When I first moved to Canada from the UK, I had to adjust my pronunciation of a few words. Resistance was futile, and I adapted. However, I drew the line at "kebabs" (not "kebobs"!) and "Derby." When you use a word that is linked to one of the world's most prestigious and historical spectacles, you have to say it correctly: "dah-bee," not "der-bee."
The Epsom Derby, held on the first Saturday of June every year, is Britain's richest (the winning horse's owner received £700K last year) and the season's most famous horse race. Dating back to 1780, the Derby (named after the 12th Earl of Derby) has lent its name to many other versions around the world, most famously the Kentucky Derby, of course, which was first run in 1875.
Queen Elizabeth II is a passionate fan of horse racing and the owner of several thoroughbreds, some of which have won previous classics. Given that, it's no wonder that on the opening day of her Diamond Jubilee celebration weekend, she will be at Epsom for a unique Derby race. She may be rooting for Set to Music, her own horse, running in the Diamond Jubilee Coronation Cup on Investec Derby Day, June 2.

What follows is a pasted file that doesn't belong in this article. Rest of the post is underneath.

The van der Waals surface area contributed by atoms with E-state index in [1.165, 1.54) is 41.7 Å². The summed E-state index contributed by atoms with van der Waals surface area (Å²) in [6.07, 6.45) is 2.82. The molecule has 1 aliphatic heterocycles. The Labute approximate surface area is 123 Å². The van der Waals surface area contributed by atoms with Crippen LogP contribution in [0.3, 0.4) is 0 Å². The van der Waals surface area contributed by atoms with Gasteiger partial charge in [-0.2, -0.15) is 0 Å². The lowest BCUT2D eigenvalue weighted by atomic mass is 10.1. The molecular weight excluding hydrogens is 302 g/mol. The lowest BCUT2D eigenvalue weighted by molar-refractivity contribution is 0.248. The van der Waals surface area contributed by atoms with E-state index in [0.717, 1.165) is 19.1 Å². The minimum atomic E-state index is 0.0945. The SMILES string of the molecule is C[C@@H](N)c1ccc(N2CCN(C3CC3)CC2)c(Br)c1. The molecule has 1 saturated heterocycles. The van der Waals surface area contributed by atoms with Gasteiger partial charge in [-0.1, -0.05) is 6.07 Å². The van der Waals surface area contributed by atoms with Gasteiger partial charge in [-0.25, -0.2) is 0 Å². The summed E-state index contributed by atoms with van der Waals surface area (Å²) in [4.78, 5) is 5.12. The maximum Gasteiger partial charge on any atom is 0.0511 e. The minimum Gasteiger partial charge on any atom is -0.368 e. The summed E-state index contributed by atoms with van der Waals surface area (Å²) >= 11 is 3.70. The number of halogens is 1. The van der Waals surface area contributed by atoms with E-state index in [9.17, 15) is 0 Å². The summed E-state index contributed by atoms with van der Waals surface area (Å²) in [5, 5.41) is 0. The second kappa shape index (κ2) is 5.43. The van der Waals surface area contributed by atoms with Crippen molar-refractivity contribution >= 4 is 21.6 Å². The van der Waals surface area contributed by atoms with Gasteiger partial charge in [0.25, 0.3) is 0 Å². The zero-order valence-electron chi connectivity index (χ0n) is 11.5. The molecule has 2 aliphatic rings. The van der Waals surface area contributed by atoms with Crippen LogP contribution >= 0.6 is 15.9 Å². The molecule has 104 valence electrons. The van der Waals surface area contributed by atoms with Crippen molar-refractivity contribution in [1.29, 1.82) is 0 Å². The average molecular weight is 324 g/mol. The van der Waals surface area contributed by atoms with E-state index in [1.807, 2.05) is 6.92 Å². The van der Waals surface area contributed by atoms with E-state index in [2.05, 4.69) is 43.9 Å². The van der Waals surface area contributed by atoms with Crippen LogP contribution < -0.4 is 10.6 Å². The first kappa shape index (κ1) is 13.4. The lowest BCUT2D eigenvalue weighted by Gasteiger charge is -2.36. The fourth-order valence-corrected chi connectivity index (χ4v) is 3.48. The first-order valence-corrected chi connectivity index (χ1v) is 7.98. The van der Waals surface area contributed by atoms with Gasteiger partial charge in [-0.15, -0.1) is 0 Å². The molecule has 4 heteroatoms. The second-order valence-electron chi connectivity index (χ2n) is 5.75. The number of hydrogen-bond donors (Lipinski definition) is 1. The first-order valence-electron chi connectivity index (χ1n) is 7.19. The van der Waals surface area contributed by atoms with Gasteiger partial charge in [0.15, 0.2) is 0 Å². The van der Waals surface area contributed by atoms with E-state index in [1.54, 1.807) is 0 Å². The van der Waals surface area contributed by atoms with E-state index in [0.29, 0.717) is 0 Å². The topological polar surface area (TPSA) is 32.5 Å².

Epsom, located in leafy Surrey southwest of London, is a gorgeous racecourse. It's easy on the eye but presents a stern challenge for runners in all race categories. The Derby is run on turf (as are all the top European races, rather than on dirt) over 1.5 miles and is one of five "classics" (only three-year-olds can participate) run throughout the season.
The Derby race festival is held over just two days, but back in 19th century it was a weeklong event, an occasion attended by thousands of visitors from all over the country, including Charles Dickens.
The confusion of the betting analysis, the roar of the crowd as the horses leave the starting gates, the excitement of the commentators as the jockeys turn their mounts for home around Tattenham Corner, the Royal Family looking on — it's all part of the spectacle.
One of my earliest memories of the race was in 1981 when the race was won by Shergar by a record ten lengths — a breathtaking turn of foot that some say has not been witnessed since. A beautiful bay colt with a white face, Shergar's name became synonymous with running very fast at school (unfortunately, it was not a term associated with my own running speed).
More information about the Derby is at www.epsomderby.co.uk.
By Matt Goff